A Critique of Network Coding and Automation

Automation and “network as code” have become more than just buzzwords, they’re the life blood of modern enterprise networking. Pete Welcher is onboard for this, and is enthusiastic about how automation and code can help increase efficiency and make life a little easier.

But in the rush to praise these two, there’s often a dearth of critical conversation around drawbacks and limitations. That’s what makes Pete’s recent piece so interesting. This isn’t someone being a curmudgeon, complaining about something new. Instead it’s an advocate who is nonetheless critical of the often unspoken issues in network automation.

The big issue that struck me was the dearth of quality API documentation. I’ll admit to have not really worked with APIs in any meaningful way. I guess I assumed they had the equivalent of man pages, with fully explicit lists of modifiers, outputs, etc. Instead, in Pete’s experience, it’s very hit or miss, depending on the approach of the author.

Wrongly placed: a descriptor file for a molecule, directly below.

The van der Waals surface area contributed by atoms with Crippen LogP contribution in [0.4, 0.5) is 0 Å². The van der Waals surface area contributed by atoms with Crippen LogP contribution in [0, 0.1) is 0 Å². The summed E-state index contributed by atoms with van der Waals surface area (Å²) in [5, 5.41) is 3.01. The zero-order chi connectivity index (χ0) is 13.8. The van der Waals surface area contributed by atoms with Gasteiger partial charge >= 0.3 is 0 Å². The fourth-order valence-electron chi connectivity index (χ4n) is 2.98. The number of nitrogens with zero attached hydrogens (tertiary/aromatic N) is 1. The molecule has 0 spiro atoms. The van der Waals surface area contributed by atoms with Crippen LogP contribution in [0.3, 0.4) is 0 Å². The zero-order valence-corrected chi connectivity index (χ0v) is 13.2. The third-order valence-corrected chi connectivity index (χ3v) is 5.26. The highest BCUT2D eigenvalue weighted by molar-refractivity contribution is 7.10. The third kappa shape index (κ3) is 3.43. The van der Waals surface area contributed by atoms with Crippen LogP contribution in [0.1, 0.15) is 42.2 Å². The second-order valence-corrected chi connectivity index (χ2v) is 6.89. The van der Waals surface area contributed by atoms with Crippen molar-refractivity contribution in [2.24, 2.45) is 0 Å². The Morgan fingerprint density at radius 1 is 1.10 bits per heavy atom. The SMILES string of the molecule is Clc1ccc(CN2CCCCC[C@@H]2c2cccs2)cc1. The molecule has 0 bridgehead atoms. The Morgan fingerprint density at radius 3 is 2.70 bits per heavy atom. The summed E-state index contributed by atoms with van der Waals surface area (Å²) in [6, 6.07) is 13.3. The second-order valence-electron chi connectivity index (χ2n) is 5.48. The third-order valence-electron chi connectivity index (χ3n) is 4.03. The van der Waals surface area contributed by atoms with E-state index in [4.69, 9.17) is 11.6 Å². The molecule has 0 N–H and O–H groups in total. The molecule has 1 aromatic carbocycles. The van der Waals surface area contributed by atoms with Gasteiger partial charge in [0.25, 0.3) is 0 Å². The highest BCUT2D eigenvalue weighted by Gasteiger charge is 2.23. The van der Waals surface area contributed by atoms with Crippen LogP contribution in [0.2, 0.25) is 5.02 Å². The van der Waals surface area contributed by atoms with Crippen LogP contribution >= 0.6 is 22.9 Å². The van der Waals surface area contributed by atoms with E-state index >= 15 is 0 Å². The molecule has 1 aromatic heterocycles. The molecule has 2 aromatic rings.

Pete Welcher comments:

I have yet to encounter what I’d call good API documentation, i.e. that doesn’t require reading the mind of the person who wrote it. Maybe that says something about me, or the vendor API’s I’ve been exploring.

Read more at: The Modern Tower of Babel in Network Coding and Automation

About the author

Rich Stroffolino

Rich has been a tech enthusiast since he first used the speech simulator on a Magnavox Odyssey². Current areas of interest include ZFS, the false hopes of memristors, and the oral history of Transmeta.